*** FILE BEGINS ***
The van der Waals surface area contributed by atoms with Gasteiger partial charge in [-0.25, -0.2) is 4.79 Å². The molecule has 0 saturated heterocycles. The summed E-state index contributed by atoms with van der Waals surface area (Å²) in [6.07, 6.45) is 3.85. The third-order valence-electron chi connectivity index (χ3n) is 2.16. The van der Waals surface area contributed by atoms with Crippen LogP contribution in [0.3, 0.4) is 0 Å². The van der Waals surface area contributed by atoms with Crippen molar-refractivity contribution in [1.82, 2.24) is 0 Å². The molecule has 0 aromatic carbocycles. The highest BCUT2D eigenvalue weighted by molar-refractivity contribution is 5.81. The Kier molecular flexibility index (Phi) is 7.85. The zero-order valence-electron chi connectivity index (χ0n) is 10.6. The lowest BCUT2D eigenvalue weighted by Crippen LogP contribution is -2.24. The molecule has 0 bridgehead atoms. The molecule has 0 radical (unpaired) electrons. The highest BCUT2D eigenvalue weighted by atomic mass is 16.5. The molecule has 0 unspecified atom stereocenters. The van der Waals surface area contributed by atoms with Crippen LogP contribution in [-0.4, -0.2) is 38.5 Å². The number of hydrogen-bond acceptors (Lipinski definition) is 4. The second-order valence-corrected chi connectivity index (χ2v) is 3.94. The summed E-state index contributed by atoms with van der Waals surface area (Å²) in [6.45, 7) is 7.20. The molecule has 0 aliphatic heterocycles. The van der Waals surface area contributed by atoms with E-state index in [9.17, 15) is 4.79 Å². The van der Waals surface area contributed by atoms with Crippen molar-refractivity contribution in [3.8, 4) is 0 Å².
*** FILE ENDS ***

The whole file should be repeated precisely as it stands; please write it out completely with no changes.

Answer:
The van der Waals surface area contributed by atoms with Gasteiger partial charge in [-0.25, -0.2) is 4.79 Å². The molecule has 0 saturated heterocycles. The summed E-state index contributed by atoms with van der Waals surface area (Å²) in [6.07, 6.45) is 3.85. The third-order valence-electron chi connectivity index (χ3n) is 2.16. The van der Waals surface area contributed by atoms with Crippen LogP contribution in [0.3, 0.4) is 0 Å². The van der Waals surface area contributed by atoms with Crippen molar-refractivity contribution in [1.82, 2.24) is 0 Å². The molecule has 0 aromatic carbocycles. The highest BCUT2D eigenvalue weighted by molar-refractivity contribution is 5.81. The Kier molecular flexibility index (Phi) is 7.85. The zero-order valence-electron chi connectivity index (χ0n) is 10.6. The lowest BCUT2D eigenvalue weighted by Crippen LogP contribution is -2.24. The molecule has 0 bridgehead atoms. The molecule has 0 radical (unpaired) electrons. The highest BCUT2D eigenvalue weighted by atomic mass is 16.5. The molecule has 0 unspecified atom stereocenters. The van der Waals surface area contributed by atoms with Crippen LogP contribution in [-0.4, -0.2) is 38.5 Å². The number of hydrogen-bond acceptors (Lipinski definition) is 4. The second-order valence-corrected chi connectivity index (χ2v) is 3.94. The summed E-state index contributed by atoms with van der Waals surface area (Å²) in [6.45, 7) is 7.20. The molecule has 0 aliphatic heterocycles. The van der Waals surface area contributed by atoms with E-state index in [9.17, 15) is 4.79 Å². The van der Waals surface area contributed by atoms with Crippen molar-refractivity contribution in [3.8, 4) is 0 Å².